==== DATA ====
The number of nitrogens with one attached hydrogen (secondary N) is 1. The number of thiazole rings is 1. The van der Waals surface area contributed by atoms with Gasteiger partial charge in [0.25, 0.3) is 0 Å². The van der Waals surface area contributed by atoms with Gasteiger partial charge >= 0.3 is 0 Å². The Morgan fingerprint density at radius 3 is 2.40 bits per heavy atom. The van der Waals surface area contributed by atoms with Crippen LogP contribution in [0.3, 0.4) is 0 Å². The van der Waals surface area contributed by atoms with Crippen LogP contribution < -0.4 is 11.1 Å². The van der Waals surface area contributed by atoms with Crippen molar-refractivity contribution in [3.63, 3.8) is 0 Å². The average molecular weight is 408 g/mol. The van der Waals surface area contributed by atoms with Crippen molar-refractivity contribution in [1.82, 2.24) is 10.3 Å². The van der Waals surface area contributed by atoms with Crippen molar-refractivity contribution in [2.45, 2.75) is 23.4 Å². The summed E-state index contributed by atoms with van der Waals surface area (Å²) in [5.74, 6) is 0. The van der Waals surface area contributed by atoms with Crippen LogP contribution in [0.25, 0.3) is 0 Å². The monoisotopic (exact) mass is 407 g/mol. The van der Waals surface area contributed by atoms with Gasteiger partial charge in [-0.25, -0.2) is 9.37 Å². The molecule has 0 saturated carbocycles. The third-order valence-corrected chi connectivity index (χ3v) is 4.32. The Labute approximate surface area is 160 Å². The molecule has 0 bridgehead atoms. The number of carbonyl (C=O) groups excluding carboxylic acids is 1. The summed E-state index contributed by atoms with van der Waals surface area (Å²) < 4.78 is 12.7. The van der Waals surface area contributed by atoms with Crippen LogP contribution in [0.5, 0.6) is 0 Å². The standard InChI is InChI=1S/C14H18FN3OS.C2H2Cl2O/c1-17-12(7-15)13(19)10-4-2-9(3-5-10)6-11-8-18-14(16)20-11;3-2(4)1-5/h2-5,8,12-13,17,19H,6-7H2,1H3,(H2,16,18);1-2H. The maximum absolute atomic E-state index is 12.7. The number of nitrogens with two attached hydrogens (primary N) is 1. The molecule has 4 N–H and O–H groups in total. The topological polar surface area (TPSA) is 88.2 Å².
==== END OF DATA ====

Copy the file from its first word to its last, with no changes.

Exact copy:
The number of nitrogens with one attached hydrogen (secondary N) is 1. The number of thiazole rings is 1. The van der Waals surface area contributed by atoms with Gasteiger partial charge in [0.25, 0.3) is 0 Å². The van der Waals surface area contributed by atoms with Gasteiger partial charge >= 0.3 is 0 Å². The Morgan fingerprint density at radius 3 is 2.40 bits per heavy atom. The van der Waals surface area contributed by atoms with Crippen LogP contribution in [0.3, 0.4) is 0 Å². The van der Waals surface area contributed by atoms with Crippen LogP contribution < -0.4 is 11.1 Å². The van der Waals surface area contributed by atoms with Crippen molar-refractivity contribution in [3.63, 3.8) is 0 Å². The average molecular weight is 408 g/mol. The van der Waals surface area contributed by atoms with Crippen molar-refractivity contribution in [1.82, 2.24) is 10.3 Å². The van der Waals surface area contributed by atoms with Crippen molar-refractivity contribution in [2.45, 2.75) is 23.4 Å². The summed E-state index contributed by atoms with van der Waals surface area (Å²) in [5.74, 6) is 0. The van der Waals surface area contributed by atoms with Crippen LogP contribution in [0.25, 0.3) is 0 Å². The monoisotopic (exact) mass is 407 g/mol. The van der Waals surface area contributed by atoms with Gasteiger partial charge in [-0.25, -0.2) is 9.37 Å². The molecule has 0 saturated carbocycles. The third-order valence-corrected chi connectivity index (χ3v) is 4.32. The Labute approximate surface area is 160 Å². The molecule has 0 bridgehead atoms. The number of carbonyl (C=O) groups excluding carboxylic acids is 1. The summed E-state index contributed by atoms with van der Waals surface area (Å²) < 4.78 is 12.7. The van der Waals surface area contributed by atoms with Crippen LogP contribution in [0.5, 0.6) is 0 Å². The standard InChI is InChI=1S/C14H18FN3OS.C2H2Cl2O/c1-17-12(7-15)13(19)10-4-2-9(3-5-10)6-11-8-18-14(16)20-11;3-2(4)1-5/h2-5,8,12-13,17,19H,6-7H2,1H3,(H2,16,18);1-2H. The maximum absolute atomic E-state index is 12.7. The number of nitrogens with two attached hydrogens (primary N) is 1. The molecule has 4 N–H and O–H groups in total. The topological polar surface area (TPSA) is 88.2 Å².